When it comes to environmental sample testing, there’s no shortage of the types of toxic substances you can detect utilizing liquid chromatography with tandem mass spectrometry (LC-MS/MS). At the time of injection in your LC-MS/MS system, they’ll all be in a liquid form, but they don’t always start off that way. Aquatic tissue, soil and sediments are common environmental matrices, which may contain toxic substances such as Per- and Polyfluorinated Substances (PFAS), within the solid sample. How do we get them from their natural solid state to a liquid? The answer is a technique known as homogenization and liquid-solid extraction. Let’s discuss what exactly this technique is and how we go about achieving this.
What is homogenization?
Homogenization is the process of breaking down a large complex sample into an individual, uniform mixture without incurring any degradation of your targe analytes. When a sample is homogenized, it makes it so much easier to analyze because you are testing a uniform mixture of all the sample components. Without homogenization, you cannot guarantee that your results are representative of the entire sample. Inconsistencies in your results may require the sample to be retested which can have a detrimental impact to the laboratory since you’ll always be working in conditions where sample and spike standards are a limited resource. To give you an idea of the variability that can exist in a solid sample, Figure 1 below shows different PFAS analytes that were detected within different locations of two samples, canned tuna, and frozen codfish. As you can see from the table, the concentration of PFAS analytes can be higher in certain portions of the sample, demonstrating that these toxic analytes may have preference for bioaccumulation in certain locations of the sample. Therefore, from a statistical standpoint we know that sample homogenization is key in screening solid matrices for toxic substances such as PFAS.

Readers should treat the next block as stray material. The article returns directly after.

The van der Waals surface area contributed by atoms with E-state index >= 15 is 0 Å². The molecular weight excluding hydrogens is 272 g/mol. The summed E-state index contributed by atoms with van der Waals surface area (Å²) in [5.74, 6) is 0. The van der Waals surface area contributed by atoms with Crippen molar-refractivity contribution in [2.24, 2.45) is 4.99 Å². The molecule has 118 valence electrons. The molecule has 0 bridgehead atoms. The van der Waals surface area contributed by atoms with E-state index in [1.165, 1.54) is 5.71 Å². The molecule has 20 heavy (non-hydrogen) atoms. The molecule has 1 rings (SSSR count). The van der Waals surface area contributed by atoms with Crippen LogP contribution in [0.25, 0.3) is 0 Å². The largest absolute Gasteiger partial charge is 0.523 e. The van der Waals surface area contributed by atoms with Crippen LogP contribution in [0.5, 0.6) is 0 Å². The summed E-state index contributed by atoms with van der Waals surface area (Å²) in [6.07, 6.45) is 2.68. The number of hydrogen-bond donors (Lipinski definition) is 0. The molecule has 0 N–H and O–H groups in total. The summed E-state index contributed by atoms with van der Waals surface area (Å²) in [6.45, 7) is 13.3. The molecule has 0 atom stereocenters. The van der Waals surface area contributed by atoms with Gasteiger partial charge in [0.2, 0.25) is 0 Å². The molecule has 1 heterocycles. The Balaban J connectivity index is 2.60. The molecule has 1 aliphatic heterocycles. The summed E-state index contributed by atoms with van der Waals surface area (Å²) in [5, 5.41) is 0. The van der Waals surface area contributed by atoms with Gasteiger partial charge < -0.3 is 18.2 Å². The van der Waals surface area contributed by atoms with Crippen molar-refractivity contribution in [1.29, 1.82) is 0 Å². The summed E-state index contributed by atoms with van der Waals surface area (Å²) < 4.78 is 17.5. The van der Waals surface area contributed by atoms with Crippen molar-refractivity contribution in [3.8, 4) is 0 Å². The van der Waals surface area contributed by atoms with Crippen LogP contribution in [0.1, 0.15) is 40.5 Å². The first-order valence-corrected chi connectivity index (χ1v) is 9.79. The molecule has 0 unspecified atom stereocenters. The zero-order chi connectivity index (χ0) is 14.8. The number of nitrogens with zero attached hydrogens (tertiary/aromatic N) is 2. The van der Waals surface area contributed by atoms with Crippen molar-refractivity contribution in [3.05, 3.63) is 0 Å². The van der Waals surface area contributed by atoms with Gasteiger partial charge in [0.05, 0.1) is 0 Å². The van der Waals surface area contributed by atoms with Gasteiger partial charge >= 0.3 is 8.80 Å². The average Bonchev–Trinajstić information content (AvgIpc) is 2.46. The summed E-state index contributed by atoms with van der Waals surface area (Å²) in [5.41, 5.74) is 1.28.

Figure 1: PFAS Detected in canned tuna and frozen codfish. All values in parts per billion (ppb).